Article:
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Peggy Orenstein: Interview On “Girls & Sex” And Talking With Teens

In many ways, the way we talk about sex with our teenagers hasn’t changed much from the way our parents talked with us when we were teenagers. But it’s time to update the conversation, says Peggy Orenstein, the author Girls & Sex: Navigating the Complicated New Landscape. We recently caught up with Peggy Orenstein —also the author of the bestselling Cinderella Ate My Daughter—to find out more.

Q: In your book, you write about a study comparing sexual behavior in Dutch and American teenagers. Can you briefly explain the results of the study?

Orenstein: Dutch parents, teachers, and doctors talk very openly to young people about sex. One of the biggest differences is that while American and Dutch parents are equally comfortable talking about sex, American parents stress risk and danger exclusively, while Dutch parents talk about those things, but also about the pleasures of sex, masturbation, orgasms, and communicating with your partner.

Q: How did those different approaches impact their daughters?

Orenstein: All of the negative outcomes are reduced among the Dutch compared to the Americans. So having sex drunk or getting pregnant, for example—both are way lower among the Dutch. Meanwhile, all the positive outcomes, like feeling control over the experience, feeling that you could communicate with your partner, knowing your partner very well, feeling pleasure in the encounter, feeling good about your body—all those things that we want for girls—were way better among the Dutch.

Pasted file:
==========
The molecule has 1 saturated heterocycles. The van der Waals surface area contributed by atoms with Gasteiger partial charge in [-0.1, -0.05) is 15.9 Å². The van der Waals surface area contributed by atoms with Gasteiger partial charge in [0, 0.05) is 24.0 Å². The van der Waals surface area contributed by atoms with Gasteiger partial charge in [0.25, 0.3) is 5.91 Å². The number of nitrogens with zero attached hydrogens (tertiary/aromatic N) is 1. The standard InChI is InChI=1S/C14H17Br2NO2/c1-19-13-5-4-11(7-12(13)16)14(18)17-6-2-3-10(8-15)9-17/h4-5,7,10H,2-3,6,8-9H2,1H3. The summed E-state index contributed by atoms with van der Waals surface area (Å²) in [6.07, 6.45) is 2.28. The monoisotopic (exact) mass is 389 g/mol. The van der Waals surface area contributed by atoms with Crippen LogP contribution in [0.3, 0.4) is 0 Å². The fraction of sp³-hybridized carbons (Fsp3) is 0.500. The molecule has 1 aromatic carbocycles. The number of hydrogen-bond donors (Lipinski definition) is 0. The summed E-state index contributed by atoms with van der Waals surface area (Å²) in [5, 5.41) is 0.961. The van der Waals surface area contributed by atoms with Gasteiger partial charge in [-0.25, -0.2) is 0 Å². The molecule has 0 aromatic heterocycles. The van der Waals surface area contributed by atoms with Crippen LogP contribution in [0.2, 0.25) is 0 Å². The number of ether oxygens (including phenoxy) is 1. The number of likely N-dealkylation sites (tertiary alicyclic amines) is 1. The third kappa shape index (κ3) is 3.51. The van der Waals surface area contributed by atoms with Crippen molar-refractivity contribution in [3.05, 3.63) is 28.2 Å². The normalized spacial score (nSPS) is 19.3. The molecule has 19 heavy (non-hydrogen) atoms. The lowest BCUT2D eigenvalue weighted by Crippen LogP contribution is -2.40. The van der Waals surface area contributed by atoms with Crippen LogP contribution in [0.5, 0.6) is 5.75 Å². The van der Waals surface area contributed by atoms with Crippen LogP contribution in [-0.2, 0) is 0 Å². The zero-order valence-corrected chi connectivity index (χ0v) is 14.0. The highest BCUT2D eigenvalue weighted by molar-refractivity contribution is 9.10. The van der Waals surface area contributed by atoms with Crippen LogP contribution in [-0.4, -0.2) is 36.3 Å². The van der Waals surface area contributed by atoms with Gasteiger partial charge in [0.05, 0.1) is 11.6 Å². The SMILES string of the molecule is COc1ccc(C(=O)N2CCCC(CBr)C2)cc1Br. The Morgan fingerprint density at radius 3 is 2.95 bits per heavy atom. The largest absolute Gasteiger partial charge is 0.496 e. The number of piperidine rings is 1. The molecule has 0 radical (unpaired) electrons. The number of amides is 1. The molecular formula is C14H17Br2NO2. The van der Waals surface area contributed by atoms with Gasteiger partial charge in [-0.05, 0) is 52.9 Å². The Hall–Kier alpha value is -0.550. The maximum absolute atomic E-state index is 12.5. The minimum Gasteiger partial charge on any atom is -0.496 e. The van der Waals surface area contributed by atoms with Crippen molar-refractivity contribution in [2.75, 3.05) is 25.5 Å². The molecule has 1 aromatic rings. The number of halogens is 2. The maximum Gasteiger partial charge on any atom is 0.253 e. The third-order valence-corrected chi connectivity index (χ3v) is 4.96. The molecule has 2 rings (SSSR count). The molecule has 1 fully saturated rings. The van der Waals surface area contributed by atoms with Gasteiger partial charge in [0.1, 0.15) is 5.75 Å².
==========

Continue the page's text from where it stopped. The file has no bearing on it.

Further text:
Q: What should parents take away from these studies?

Orenstein: I thought, previously, that if I talked to my daughter about contraception, disease prevention, and consent, that my job was done. Now I know that I have to shift the discussion. In Dutch families, kids are supposed to mature within the family unit. They talk about sex openly, which allows parents to exert what sociologist Amy Schalet called “soft control”: they can use those occasions to reinforce values, ethics, care, all those things. I was deeply moved by that; I thought—these conversations are not scary, horrible, or embarrassing, but rather an opportunity to connect with our children and be closer with them as they mature.

Q: Many of the girls you interviewed described sex as painful, humiliating, even demeaning.